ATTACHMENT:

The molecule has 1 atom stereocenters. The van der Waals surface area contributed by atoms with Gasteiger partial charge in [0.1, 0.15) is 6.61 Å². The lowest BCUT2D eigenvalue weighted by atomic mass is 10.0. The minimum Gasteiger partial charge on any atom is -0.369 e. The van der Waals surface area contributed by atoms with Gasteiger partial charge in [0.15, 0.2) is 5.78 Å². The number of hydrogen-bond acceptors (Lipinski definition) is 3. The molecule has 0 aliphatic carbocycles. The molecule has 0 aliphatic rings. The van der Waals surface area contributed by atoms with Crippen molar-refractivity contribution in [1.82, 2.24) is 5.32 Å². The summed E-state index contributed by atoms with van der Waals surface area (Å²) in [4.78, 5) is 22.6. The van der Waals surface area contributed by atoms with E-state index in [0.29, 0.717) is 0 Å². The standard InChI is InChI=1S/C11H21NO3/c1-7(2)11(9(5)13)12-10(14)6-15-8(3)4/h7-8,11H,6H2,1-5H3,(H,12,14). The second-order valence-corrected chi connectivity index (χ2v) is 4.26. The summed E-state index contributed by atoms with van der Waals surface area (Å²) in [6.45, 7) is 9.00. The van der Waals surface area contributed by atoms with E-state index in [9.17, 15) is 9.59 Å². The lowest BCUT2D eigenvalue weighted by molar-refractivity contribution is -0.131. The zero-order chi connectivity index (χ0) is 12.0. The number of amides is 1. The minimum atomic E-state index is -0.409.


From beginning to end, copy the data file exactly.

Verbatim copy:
The molecule has 1 atom stereocenters. The van der Waals surface area contributed by atoms with Gasteiger partial charge in [0.1, 0.15) is 6.61 Å². The lowest BCUT2D eigenvalue weighted by atomic mass is 10.0. The minimum Gasteiger partial charge on any atom is -0.369 e. The van der Waals surface area contributed by atoms with Gasteiger partial charge in [0.15, 0.2) is 5.78 Å². The number of hydrogen-bond acceptors (Lipinski definition) is 3. The molecule has 0 aliphatic carbocycles. The molecule has 0 aliphatic rings. The van der Waals surface area contributed by atoms with Crippen molar-refractivity contribution in [1.82, 2.24) is 5.32 Å². The summed E-state index contributed by atoms with van der Waals surface area (Å²) in [4.78, 5) is 22.6. The van der Waals surface area contributed by atoms with E-state index in [0.29, 0.717) is 0 Å². The standard InChI is InChI=1S/C11H21NO3/c1-7(2)11(9(5)13)12-10(14)6-15-8(3)4/h7-8,11H,6H2,1-5H3,(H,12,14). The second-order valence-corrected chi connectivity index (χ2v) is 4.26. The summed E-state index contributed by atoms with van der Waals surface area (Å²) in [6.45, 7) is 9.00. The van der Waals surface area contributed by atoms with E-state index in [9.17, 15) is 9.59 Å². The lowest BCUT2D eigenvalue weighted by molar-refractivity contribution is -0.131. The zero-order chi connectivity index (χ0) is 12.0. The number of amides is 1. The minimum atomic E-state index is -0.409.